Dossier Abigail Child

Abigail Child

We want what is needed

Constructively re-socializing the material

   Connect the knots1Charles Bernstein, in recent essay

I’m going to talk about work since 2001. That’s when I got into digital editing my films. Behind me is a power point with Trios from DARK DARK, the first sound track I edited digitally.


Adrian Martin

In Abigail Child’s diverse and prodigious artistic career, Mayhem (1987) represents one, very specific type of exploration. Coming at the spectator like a violent cut-up, it mixes her filmed images from New York’s Lower Eastside in 1985 and 1986 with various old movie samples, plus a soundtrack comprised of audio fragments (also sampled) alternated with improvisations from a gang including Christian Marclay and Shelley Hirsch. It has the rawness and insider-vibe of an “art school confidential” exercise in mimickry and playful subversion – but taken all the way, an over-fifteen minute montage sequence that rarely eases off in its blistering intensity.


Colin Beckett

 A person is transformed into an icon by a kind of violent, flattening rupture. Emma Goldman has been made into such an icon many times over. During her lifetime, it was as “the most dangerous woman in America,” posthumously as perhaps the most famous anarchist in Anglophone history — for most, however, as the name attached to a likely apocryphal quotation. Onscreen, she has been the subject of stodgy PBS documentary,and a bit player in a handful of others She was portrayed most famously in Warren Beatty’s Reds, as a kind of earthy (and fully Americanized) matron.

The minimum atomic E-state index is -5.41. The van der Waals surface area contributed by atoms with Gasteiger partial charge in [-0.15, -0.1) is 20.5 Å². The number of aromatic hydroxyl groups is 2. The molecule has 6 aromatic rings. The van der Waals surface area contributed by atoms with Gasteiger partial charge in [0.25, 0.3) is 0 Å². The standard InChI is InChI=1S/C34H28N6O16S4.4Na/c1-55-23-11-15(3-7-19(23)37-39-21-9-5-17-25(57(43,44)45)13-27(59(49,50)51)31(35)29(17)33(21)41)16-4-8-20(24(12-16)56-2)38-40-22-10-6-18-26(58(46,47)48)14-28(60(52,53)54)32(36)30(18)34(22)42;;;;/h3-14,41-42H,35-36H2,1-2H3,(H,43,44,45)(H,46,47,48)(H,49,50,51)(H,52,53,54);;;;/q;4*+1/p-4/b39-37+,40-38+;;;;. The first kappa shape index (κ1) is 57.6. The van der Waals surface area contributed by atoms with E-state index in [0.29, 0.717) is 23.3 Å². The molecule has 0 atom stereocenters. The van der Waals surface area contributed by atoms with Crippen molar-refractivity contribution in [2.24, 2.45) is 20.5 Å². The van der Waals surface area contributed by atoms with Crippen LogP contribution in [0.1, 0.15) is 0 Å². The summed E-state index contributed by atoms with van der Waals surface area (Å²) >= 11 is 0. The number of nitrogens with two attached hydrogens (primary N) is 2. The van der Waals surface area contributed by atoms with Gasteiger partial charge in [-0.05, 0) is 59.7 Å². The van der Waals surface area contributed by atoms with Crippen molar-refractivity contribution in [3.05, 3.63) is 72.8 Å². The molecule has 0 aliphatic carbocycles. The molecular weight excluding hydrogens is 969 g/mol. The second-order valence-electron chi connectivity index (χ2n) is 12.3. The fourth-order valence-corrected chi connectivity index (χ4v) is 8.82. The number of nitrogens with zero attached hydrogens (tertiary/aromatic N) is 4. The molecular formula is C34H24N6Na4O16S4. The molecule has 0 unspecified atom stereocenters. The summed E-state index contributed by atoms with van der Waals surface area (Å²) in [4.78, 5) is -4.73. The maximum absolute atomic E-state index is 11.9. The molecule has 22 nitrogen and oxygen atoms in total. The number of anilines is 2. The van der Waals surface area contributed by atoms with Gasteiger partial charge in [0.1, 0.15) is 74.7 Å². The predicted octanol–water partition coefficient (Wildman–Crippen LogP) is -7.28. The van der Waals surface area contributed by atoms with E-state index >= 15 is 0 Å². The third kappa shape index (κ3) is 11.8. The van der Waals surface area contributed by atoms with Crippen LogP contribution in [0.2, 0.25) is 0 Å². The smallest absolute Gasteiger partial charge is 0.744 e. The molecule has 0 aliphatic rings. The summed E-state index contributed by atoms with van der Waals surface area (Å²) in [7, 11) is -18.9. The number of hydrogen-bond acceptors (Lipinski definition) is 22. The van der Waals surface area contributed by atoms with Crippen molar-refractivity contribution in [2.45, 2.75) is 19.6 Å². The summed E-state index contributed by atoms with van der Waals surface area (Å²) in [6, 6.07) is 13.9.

Michael Sicinski

Abigail Child made two films for a series she called “How the World Works.” These films, Surface Noise (2000) and Dark Dark (2001), are among her most advanced, although they have not been discussed as much as they should be. Formally, they have a fair amount in common with her seven-film series from the eighties, Is This What You Were Born For? In fact, one suspects that Child may have originally been embarking on a new series of some expansiveness. I want to consider these two films individually, as a pair, and in light of Child’s other work.



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